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Horror

THS Fright-A-Thon: Why “Science” Shouldn’t Tell You What’s Scary

Recently, the horror community has been set ABLAZE by an article by Broadband Choices. What was the article about you ask? Well it did a study of what the scariest movie of all-time was. The answer, if I was writing some clickbait crap, would BE HIDDEN. But I’ll tell you the answer. It was Sinister (2012). Their data is medically driven. It’s by various stages of heart rate during the film. But I find a pretty significant flaw in this data. Besides the fact that some people might have the same resting heart rate of Ric Flair in his prime, it just doesn’t show what’s truly terrifying. It shows that the film might have some good jump scares. But it doesn’t really scientifically or critically provide an answer.

I’ll try to go over why I think it takes more than a heart rate jump for a movie to be scary. It’ll be a bit of a “history of horror”, but isn’t that what THS’s Fright-A-Thon is all about anyway? We’ve got to fill the time somehow, might as well teach you a thing or two about horror. So we’ll get to the biggest part of why their data might be a bit skewed.

Some Of The Scariest Movies In Existence Don’t Rely On Heart Rate To Scare

Think about a movie like The Exorcist or The Omen. The Exorcist got to number 17 on their list of scariest. The Omen was barely on the list at number 32. It wasn’t a subjective list though, so I can’t blame them for that. But when you’re looking at horror, it takes more than just jump scares. That’s not to say that jump scares are the easiest thing to do. They can be done cheaply, but the best ones are true cinematic tools. They’re used to build and build and then finally release that tension that the audience has. I might be willing to call Uncut Gems a horror movie in this vein. That film allows the tension throughout to build and build and build, but there’s no release. You just leave the theater tense.

A film like Alien allows that tension to build until you think something is going to happen, and then releases it a different way. Then you get the scare when you least expect it. So while some might malign the use of jump scares these days, they are one of the best tools in a filmmaker’s arsenal.

Atmospheric horror is one of my favorite genres. It’s the world of the imagination and not reliant on frightening images flashing in your face. It’s the kind of horror where you see something that isn’t quite right, but you don’t know where to place it. So while that kind of horror won’t have a massive spike in heart rate. It could have a pretty sizeable gap in resting heart rate, which is what the study was looking at.

Most Of The List, Including The Top 10 Is Dominated By Newer Films

So the crowd that likes to spout that horror movies these days aren’t scary, well, this might disprove that a bit. While that might be facetious of me to say, it’s partly true. The horror film of dinosaurs like myself, might not cut it for audiences these days. While I don’t think that’s true, something that scares humans, will always likely be able to scare them. It just scares you in a different way. This goes into the overall question of “what is actually horror?”. Well that’s a question for another time and about another 5000+ words. So we won’t get into that. But it does mean that you can ask a question of, does something scare you if it just makes your heart rate go up?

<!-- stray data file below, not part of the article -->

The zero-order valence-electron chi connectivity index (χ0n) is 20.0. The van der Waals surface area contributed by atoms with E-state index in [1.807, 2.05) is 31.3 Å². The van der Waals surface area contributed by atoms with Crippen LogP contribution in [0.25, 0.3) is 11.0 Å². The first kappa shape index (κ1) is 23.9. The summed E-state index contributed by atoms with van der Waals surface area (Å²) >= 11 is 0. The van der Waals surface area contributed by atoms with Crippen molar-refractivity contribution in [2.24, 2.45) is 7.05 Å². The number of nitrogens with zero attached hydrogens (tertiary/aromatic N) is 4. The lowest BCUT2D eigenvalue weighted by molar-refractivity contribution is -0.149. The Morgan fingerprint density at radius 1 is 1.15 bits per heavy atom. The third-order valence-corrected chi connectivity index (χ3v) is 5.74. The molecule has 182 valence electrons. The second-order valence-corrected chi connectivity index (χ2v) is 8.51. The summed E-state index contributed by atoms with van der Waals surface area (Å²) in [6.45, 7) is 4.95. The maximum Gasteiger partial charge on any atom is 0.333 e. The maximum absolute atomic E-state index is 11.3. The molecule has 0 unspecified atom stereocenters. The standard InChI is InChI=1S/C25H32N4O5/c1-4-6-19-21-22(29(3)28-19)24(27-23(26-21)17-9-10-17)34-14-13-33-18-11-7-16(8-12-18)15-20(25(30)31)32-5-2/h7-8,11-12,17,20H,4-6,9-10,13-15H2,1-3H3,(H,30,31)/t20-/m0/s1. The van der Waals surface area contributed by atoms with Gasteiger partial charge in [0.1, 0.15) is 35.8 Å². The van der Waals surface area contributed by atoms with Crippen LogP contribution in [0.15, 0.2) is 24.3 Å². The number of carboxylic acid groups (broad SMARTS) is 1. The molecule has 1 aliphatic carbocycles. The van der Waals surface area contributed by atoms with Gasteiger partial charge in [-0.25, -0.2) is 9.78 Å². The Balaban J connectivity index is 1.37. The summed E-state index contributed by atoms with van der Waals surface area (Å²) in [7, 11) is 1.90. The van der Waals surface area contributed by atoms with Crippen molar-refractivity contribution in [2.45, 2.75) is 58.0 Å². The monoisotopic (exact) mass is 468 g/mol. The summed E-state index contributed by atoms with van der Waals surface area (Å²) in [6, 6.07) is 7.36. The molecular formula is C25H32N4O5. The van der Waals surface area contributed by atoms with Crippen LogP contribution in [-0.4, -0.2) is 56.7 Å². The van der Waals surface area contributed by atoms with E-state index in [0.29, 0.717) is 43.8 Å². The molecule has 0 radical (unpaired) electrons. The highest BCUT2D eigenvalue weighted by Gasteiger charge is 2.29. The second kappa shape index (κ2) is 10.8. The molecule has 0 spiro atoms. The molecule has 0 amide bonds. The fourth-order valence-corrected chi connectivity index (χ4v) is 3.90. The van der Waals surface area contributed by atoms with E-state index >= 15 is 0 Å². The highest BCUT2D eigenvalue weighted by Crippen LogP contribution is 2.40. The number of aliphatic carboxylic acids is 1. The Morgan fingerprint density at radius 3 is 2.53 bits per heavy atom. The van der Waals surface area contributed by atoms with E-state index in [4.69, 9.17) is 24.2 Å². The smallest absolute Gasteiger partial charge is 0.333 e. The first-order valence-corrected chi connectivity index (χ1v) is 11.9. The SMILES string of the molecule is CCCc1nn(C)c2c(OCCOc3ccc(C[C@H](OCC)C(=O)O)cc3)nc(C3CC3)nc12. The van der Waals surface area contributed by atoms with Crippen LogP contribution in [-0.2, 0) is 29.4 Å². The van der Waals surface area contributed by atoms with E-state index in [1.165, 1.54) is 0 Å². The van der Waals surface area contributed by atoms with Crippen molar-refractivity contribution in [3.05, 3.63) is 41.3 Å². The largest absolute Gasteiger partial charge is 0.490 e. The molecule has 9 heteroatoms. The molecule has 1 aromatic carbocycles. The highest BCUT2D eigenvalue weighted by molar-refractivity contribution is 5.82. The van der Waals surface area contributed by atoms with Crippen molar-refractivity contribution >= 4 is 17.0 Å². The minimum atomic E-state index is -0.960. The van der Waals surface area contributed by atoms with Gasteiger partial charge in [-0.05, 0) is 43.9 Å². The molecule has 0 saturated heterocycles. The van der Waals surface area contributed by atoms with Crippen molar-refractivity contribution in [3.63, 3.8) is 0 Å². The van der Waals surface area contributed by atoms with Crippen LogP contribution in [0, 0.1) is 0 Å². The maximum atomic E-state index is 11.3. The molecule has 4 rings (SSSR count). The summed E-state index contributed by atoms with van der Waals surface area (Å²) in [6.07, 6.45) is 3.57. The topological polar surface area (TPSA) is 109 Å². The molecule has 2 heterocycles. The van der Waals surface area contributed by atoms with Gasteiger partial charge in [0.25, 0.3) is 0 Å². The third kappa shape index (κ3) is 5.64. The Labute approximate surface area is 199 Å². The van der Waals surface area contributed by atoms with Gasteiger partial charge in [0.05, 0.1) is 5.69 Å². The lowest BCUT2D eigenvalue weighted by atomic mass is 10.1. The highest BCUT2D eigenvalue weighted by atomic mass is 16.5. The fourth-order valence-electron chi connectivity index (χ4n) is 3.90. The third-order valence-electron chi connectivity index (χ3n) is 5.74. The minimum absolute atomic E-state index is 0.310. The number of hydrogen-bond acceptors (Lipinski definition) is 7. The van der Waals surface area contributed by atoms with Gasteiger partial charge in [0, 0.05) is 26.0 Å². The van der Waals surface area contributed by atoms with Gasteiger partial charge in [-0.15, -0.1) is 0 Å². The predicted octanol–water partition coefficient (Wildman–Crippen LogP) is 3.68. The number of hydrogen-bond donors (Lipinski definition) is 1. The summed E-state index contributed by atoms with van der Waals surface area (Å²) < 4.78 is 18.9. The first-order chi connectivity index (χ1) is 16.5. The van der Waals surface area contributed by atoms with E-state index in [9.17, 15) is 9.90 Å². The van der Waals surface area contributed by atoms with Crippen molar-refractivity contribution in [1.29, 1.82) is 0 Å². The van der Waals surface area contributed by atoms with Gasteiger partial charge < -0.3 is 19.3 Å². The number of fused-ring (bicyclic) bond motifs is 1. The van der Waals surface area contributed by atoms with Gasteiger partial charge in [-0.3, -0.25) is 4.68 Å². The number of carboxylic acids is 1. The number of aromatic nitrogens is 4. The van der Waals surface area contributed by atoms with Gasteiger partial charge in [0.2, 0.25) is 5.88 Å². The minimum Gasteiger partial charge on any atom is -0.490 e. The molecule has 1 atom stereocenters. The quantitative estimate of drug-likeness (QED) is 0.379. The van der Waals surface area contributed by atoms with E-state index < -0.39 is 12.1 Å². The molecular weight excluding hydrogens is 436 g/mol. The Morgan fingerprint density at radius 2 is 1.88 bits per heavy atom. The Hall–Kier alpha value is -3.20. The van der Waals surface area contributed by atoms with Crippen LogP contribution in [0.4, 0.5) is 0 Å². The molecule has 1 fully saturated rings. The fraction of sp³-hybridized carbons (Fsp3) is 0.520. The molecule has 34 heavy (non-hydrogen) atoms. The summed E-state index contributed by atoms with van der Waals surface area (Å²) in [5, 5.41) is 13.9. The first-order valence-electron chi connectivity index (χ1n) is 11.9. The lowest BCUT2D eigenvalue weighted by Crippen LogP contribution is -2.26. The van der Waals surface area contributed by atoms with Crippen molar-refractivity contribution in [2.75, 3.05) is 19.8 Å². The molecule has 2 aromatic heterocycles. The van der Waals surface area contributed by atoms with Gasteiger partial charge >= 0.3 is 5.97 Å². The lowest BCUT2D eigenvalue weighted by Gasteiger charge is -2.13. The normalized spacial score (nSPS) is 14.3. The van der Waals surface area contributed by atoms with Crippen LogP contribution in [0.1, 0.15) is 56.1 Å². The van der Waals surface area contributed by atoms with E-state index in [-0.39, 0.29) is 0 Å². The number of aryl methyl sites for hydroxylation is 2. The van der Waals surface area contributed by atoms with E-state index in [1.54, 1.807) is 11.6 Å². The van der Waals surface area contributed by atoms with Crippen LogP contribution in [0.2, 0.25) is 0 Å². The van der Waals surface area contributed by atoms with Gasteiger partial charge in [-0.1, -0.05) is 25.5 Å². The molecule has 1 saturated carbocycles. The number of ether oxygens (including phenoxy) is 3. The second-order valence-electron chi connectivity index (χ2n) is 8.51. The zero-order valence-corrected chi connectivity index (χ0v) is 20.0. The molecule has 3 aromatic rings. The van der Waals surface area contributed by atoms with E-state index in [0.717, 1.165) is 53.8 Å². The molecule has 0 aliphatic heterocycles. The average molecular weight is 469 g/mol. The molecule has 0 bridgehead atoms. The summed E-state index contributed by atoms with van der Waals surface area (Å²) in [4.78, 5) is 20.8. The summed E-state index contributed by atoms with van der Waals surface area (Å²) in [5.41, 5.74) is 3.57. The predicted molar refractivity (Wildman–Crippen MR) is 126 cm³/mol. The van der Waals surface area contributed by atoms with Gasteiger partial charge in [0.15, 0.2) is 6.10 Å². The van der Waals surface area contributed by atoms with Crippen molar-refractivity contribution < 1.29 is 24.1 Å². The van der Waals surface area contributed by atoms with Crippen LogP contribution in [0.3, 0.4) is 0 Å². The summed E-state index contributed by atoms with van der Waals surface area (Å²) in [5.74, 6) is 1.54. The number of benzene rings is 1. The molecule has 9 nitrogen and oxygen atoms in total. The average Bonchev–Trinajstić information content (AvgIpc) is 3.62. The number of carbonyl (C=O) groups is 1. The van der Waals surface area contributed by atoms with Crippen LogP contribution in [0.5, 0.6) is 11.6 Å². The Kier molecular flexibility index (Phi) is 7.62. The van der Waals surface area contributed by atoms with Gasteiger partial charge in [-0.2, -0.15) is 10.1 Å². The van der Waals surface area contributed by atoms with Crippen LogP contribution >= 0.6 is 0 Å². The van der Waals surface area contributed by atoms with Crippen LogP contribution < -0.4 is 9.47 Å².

Well, that I can’t answer for you. Because horror is such an individualistic thing. Something that scares the crap out of me, might not scare you. The Exorcist scared me as a kid and still scares me to this day. Someone could very easily look at that film now, and laugh at the effects and what happens to Regan in that film. Just like something like Paranormal Activity might not scare me, it might scare someone else a lot. (You can read my thoughts on the subgenres of demons, ghosts, and the paranormal here, I am not kind).

At The End Of The Day, It’s Up To You, And That’s The Way We Like It

We watch horror films to build our own adventure. That’s really the distillation of it. There’s something frightening and we want to get put into the action. Well the next best thing aside from jumping into the ring with Jason Voorhees is to watch a movie. So we do. Horror films are the ultimate trip into the psyche of the human being. You get into the deep recesses of their minds, where only the darkest horrors reside. That’s how you get such great creations like Freddy Krueger, Dracula, or Leatherface.

Human beings are intrinsically frightening creations. We do horrible things. We’ve done horrible things. Things to survive, or whatever. So naturally most of these horror creations come from things that humans have done or done to one another. It gives us that look inside that we don’t normally do. When you look at yourself in the mirror, you don’t normally take a deeper look into your own soul. Horror allows us to do that.

So when you’re simply rating how scary a horror movie is, based on the heartrate that an audience spikes, take some time to think. Maybe there’s a bit more to it than just that.

For more on horror, Fright-A-Thon, or any other general pop culture, make sure to check back to That Hashtag Show.

Source: Broadband Choices

By Hunter Bolding

Wrestling fan since Sting vs. Hogan at Starrcade. Video game fanatic since I played Wario Land on the Game Boy. Music nerd, Magic: the Gathering player, and any other fandom you can think of under the sun.

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